Although he was out from under Bayram Khan's control, Akbar still faced challenges to his authority from within the palace. The son of his nursemaid, a man called Adham Khan, killed another adviser in the palace after the victim discovered that Adham was embezzling tax funds. Enraged both by the murder and by the betrayal of his trust, Akbar had Adham Khan thrown from the parapets of the castle. From that point forward, Akbar was in control of his court and country, rather than being a tool of palace intrigues.
The young emperor set out on an aggressive policy of military expansion, both for geo-strategic reasons and as a way to get troublesome warrior/advisers away from the capital. In the following years, the Mughal army would conquer much of northern India (including what is now Pakistan) and Afghanistan.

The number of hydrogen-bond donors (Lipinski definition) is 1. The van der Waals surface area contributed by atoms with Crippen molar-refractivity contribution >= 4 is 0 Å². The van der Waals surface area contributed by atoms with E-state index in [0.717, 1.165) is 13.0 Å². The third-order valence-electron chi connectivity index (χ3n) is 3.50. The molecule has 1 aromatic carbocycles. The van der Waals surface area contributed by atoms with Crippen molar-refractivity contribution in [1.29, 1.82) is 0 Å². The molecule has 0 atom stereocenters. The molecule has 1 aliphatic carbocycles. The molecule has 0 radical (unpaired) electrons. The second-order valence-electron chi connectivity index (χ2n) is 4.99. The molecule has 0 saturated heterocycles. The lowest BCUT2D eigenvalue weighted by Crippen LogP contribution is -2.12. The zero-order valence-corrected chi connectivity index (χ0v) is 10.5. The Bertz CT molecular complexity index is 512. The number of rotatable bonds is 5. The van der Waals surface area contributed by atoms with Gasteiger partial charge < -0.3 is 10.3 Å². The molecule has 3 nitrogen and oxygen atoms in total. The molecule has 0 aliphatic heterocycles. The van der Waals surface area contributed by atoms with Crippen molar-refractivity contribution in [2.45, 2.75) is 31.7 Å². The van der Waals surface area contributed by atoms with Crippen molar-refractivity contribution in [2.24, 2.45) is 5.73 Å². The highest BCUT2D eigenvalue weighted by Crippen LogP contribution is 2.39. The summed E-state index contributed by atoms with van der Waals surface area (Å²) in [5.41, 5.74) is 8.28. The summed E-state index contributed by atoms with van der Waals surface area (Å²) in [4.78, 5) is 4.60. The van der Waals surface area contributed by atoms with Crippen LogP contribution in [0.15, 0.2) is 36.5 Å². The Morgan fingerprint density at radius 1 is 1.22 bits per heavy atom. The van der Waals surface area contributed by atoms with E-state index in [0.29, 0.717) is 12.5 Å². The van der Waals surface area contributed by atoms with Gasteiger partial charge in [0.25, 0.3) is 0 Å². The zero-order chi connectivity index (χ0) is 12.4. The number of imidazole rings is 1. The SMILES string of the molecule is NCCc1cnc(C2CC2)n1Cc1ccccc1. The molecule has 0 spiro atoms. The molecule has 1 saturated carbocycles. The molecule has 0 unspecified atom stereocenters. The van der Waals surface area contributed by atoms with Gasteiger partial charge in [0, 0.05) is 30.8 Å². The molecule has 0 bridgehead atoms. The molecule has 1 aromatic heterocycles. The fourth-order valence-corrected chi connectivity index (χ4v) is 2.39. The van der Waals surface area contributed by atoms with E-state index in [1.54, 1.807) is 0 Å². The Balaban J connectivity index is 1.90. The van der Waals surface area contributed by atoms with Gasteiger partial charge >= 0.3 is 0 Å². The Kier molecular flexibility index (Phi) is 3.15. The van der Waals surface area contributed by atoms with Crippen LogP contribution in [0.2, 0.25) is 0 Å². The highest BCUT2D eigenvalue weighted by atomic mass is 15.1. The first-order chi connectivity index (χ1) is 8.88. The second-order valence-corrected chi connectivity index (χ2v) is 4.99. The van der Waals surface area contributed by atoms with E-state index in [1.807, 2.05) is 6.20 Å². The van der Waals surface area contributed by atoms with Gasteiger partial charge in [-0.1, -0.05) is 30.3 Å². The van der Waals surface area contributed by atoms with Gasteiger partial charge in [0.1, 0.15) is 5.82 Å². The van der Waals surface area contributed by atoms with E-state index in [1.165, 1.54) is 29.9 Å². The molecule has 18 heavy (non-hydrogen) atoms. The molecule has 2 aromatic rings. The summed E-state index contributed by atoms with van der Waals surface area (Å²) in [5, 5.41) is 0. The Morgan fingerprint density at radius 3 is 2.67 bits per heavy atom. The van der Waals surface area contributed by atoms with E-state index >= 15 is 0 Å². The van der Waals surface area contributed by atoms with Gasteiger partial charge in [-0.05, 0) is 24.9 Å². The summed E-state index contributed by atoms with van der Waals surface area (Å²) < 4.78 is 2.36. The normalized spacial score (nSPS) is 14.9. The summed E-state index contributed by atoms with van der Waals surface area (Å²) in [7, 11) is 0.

In order to control his vast empire, Akbar instituted a highly efficient bureaucracy. He appointed mansabars, or military governors, over the various regions; these governors answered directly to him. As a result, he was able to fuse the individual fiefdoms of India into a unified empire that would survive until 1868.
Akbar was personally courageous, willing to lead the charge in battle. He also enjoyed taming cheetahs and elephants. This courage and self-confidence allowed Akbar to initiate novel policies in government and stand by them over objections from more conservative advisers and courtiers.
Matters of Faith and Marriage